An expert on supervolcano eruptions, UC Berkeley's Steve Self was the first modern-day scientist to visit Tambora in Indonesia, the site of the largest volcanic eruption in the past 1,000 years. On the 200th anniversary of its eruption in 1815, Self and others are warning of the ever-present dangers of volcanoes like Tambora.

Iron-catalyzed C-H Borylation

News from the GreenChemBlog - Fri, 03/27/2015 - 16:20
New, greener, catalysis

Astronomers upgrade their cosmic light bulbs

UC Berkeley Science News - Thu, 03/26/2015 - 13:53
Type Ia supernovae allow astronomers to measure the distances to galaxies and the ever-increasing rate at which our universe is expanding. UC Berkeley postdoc Patrick Kelly has now identified the best, top-of-the-line Type Ia supernovae for measuring cosmic distances, potentially making distance cosmic measurements twice as precise as before.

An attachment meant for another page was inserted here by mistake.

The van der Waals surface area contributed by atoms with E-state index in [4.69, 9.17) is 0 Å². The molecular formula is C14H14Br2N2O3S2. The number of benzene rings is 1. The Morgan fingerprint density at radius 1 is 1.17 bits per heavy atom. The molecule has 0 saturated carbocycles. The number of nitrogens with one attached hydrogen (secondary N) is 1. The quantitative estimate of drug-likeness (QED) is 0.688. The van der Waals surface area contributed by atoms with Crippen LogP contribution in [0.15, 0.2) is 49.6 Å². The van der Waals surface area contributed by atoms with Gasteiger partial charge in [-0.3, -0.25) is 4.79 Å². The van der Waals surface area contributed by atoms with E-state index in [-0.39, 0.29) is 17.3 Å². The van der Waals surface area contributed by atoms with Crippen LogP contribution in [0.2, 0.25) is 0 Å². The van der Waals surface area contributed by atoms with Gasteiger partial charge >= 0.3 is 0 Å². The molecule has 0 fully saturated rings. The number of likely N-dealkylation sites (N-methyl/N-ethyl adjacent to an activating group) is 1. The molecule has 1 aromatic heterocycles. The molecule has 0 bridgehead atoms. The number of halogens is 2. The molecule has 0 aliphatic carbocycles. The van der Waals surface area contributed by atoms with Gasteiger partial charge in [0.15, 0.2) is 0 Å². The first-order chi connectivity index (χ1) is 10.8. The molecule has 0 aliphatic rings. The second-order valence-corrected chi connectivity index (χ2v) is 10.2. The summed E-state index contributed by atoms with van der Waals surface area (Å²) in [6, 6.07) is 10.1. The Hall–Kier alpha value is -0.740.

Student has fun exploring disco clam’s underwater world

UC Berkeley Science News - Thu, 03/26/2015 - 12:34
Lindsey Dougherty's love of the sea eventually led her to UC Berkeley, where she is now a graduate student focusing on one of the ocean's more unusual critters: a clam that flashes in the deep. In a recent interview with Discovery Canada’s science show “Daily Planet,” Dougherty talked about her love of diving and her first encounter with these unusual mollusks.

Young bug enthusiast meets his hero, E.O. Wilson

UC Berkeley Science News - Thu, 03/26/2015 - 09:10
Ever since he was 5, Jasper Bagley’s idol has been E. O. Wilson, the renowned biologist, widely considered the world’s leading ant expert. On March 25, the 11-year-old insect enthusiast got to meet Wilson at UC Berkeley, where the entomologist was the keynote speaker at a conference on the national parks.